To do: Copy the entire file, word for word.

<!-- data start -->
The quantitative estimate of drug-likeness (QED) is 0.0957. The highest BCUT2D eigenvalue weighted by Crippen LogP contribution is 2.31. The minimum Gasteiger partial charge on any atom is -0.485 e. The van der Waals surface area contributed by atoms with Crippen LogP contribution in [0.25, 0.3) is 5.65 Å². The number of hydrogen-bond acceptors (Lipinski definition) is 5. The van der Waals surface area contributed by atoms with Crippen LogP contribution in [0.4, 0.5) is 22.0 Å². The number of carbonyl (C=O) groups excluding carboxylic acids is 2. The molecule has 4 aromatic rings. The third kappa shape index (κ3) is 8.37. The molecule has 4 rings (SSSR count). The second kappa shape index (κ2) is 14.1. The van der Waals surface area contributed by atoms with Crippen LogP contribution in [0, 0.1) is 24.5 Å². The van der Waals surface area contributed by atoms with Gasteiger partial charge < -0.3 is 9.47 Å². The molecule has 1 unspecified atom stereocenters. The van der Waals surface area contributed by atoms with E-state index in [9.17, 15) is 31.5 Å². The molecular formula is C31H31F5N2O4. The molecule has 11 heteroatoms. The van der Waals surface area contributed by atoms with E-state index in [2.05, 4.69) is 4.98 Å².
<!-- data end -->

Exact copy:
The quantitative estimate of drug-likeness (QED) is 0.0957. The highest BCUT2D eigenvalue weighted by Crippen LogP contribution is 2.31. The minimum Gasteiger partial charge on any atom is -0.485 e. The van der Waals surface area contributed by atoms with Crippen LogP contribution in [0.25, 0.3) is 5.65 Å². The number of hydrogen-bond acceptors (Lipinski definition) is 5. The van der Waals surface area contributed by atoms with Crippen LogP contribution in [0.4, 0.5) is 22.0 Å². The number of carbonyl (C=O) groups excluding carboxylic acids is 2. The molecule has 4 aromatic rings. The third kappa shape index (κ3) is 8.37. The molecule has 4 rings (SSSR count). The second kappa shape index (κ2) is 14.1. The van der Waals surface area contributed by atoms with Crippen LogP contribution in [0, 0.1) is 24.5 Å². The van der Waals surface area contributed by atoms with Gasteiger partial charge < -0.3 is 9.47 Å². The molecule has 1 unspecified atom stereocenters. The van der Waals surface area contributed by atoms with E-state index in [9.17, 15) is 31.5 Å². The molecular formula is C31H31F5N2O4. The molecule has 11 heteroatoms. The van der Waals surface area contributed by atoms with E-state index in [2.05, 4.69) is 4.98 Å².